Trails Map of Davis Mountains State Park (SP) in Texas. Published by Texas Parks & Wildlife.Davis Mountains - Trails Map

Trails Map of Davis Mountains State Park (SP) in Texas. Published by Texas Parks & Wildlife.

Birds of Davis Mountains State Park (SP) in Texas. Published by Texas Parks & Wildlife.Davis Mountains - Birds

Birds of Davis Mountains State Park (SP) in Texas. Published by Texas Parks & Wildlife.

Rack Card of Davis Mountains State Park (SP) in Texas. Published by Texas Parks & Wildlife.Davis Mountains - Rack Card

Rack Card of Davis Mountains State Park (SP) in Texas. Published by Texas Parks & Wildlife.

Official Texas State Parks Guide. Published by Texas Parks & Wildlife.Texas State - Official Texas State Parks Guide

Official Texas State Parks Guide. Published by Texas Parks & Wildlife.

Official Texas State Parks Guide (español). Published by Texas Parks & Wildlife.Texas State - Guía de Parques

Official Texas State Parks Guide (español). Published by Texas Parks & Wildlife.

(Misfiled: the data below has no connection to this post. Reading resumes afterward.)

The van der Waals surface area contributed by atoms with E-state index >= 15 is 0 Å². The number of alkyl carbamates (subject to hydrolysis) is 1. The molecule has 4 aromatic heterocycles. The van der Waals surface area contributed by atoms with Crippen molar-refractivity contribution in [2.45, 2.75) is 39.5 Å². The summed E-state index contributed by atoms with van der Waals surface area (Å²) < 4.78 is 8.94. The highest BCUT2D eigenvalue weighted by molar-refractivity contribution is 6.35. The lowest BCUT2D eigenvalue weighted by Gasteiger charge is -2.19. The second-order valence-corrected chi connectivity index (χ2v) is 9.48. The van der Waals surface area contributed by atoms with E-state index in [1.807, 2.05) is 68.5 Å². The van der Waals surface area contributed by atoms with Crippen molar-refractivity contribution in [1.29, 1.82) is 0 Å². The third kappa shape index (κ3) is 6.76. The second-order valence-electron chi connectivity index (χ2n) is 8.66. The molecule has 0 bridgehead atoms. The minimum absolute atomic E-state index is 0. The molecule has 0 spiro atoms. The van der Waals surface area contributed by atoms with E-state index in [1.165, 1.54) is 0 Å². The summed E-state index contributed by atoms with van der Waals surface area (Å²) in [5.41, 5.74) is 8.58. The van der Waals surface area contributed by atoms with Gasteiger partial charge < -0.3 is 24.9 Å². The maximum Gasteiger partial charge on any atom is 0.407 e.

Davis Mountains SP https://tpwd.texas.gov/state-parks/davis-mountains https://en.wikipedia.org/wiki/Davis_Mountains_State_Park Davis Mountains State Park is located in the Davis Mountains in Jeff Davis County, Texas. The closest town is Fort Davis, Texas. The park elevation is between 5,000 and 6,000 ft (1,500 and 1,800 m) above sea level. The park is next to the Fort Davis National Historic Site and the two are connected by four miles of hiking trails. Within the park is the "Indian Lodge", an adobe motel with thirty-nine rooms, sixteen that were built by the Civilian Conservation Corps during the 1930s (completed in 1939) and twenty-four added by Texas Parks and Wildlife in the 1967. A large bird blind next to the main road offers enclosed and open viewing areas for the many species of birds that are attracted to the feeders near the blind. The park has seven miles of equestrian trails in the special use Limpia Canyon Primitive Area, the section of the park north of Texas State Highway 118.